Teng Qian Xi (b. 1983)
(for Lim Chin Siong 1933-1996)
Outside the prison, a radiant young man opens his hands and releases a dove. Someone has draped a garland round his neck; the weight is reassuring, like a comrade’s arm. The bird is a little flustered by its freedom, swooping in unsteady arches before it soars into the sky and alights onto a branch. The young man doesn’t have time to contemplate its flight; there is a lot to do, new shifts to balance. Things are happening so fast in his country that they drown out the white thrashing of wings. This only resurfaces years later, after more pain and prison pushes him off his country and the flashing political days end for good. In his London exile, the boxes of fruit and vegetables he sells each day calm him with their abundance; the people in the Bayswater grocery keep mispronouncing his name so in the end they call him George. A new name helps him forget the way his country peeled from his eyes as the aeroplane took off. Sometimes he thinks of another man, the long-faced one with a Cambridge accent and tiny eyes. The one they called visionary because he spent his whole life forcing gold gloves on the ‘digits’ he ruled so they would not clench into fists. Now he hears that the government has decided to put public money into bird-feed, giving them so much to eat that they no longer sing at twilight or move their fattened wings.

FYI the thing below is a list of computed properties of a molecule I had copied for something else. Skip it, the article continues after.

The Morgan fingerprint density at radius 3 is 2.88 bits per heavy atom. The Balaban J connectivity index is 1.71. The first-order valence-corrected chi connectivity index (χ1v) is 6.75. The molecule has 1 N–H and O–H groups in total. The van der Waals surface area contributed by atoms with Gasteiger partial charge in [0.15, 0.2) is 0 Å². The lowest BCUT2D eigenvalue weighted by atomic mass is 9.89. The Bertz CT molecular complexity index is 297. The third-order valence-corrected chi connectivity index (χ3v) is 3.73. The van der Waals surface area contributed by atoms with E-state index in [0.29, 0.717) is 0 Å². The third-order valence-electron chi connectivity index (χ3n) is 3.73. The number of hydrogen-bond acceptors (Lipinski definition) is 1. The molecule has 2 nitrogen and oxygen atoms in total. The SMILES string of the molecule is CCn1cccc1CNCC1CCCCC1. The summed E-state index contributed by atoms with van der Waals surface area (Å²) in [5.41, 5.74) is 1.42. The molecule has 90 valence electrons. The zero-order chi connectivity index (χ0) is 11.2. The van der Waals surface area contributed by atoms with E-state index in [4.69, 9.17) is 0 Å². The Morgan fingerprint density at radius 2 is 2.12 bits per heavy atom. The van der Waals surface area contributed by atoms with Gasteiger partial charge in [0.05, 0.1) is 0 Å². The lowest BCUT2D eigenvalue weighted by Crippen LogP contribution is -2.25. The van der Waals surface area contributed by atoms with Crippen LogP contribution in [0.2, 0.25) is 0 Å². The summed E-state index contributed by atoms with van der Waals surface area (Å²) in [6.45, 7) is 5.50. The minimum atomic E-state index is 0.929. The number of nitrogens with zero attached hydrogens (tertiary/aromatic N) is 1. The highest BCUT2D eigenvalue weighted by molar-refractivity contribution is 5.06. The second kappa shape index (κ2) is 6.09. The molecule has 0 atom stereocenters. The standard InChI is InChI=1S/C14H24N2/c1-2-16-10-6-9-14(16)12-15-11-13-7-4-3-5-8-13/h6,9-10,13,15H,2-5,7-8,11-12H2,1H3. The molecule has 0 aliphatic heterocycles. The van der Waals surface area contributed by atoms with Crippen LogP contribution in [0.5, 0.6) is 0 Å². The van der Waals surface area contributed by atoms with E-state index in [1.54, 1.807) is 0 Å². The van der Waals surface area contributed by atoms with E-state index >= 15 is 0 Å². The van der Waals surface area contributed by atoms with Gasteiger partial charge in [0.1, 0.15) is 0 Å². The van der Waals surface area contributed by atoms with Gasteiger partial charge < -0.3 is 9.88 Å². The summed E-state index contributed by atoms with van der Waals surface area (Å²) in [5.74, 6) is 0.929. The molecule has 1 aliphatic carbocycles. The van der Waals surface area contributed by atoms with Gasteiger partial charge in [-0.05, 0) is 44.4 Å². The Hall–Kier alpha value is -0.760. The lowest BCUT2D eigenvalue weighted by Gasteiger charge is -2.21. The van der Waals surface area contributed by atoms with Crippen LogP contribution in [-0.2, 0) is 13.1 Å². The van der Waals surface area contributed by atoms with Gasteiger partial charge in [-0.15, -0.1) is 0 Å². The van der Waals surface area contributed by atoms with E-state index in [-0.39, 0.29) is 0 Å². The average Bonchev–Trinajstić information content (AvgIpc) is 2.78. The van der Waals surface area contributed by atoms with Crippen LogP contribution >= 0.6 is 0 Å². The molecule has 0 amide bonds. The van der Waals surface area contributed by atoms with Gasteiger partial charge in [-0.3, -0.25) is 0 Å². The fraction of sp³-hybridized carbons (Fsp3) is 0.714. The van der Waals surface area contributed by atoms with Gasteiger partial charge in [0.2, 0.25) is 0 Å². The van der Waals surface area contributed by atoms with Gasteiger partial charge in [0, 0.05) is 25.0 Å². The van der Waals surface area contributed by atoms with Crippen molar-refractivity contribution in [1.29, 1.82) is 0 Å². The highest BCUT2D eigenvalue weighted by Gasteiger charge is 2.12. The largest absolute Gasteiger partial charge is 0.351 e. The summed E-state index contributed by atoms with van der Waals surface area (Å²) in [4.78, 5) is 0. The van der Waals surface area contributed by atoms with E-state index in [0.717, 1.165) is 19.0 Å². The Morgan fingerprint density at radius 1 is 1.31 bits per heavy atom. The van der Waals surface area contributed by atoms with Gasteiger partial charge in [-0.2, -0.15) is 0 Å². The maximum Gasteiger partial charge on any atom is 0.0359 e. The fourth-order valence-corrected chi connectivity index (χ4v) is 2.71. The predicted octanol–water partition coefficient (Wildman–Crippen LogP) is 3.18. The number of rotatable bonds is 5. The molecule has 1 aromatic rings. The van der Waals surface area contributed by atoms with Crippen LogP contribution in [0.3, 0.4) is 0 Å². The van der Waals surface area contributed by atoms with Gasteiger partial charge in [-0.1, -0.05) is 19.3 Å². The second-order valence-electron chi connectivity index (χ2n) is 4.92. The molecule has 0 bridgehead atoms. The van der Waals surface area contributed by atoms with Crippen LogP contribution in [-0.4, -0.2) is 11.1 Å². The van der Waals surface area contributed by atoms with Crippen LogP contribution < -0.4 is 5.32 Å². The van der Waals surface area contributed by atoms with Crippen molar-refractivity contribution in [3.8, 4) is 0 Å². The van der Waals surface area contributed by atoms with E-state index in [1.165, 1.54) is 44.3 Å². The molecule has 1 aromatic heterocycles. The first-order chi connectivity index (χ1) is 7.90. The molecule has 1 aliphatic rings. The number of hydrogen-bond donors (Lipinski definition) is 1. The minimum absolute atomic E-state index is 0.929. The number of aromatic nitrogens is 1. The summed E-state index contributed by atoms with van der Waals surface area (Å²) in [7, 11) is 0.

by Teng Qian Xi
from They hear salt crystallising (2010)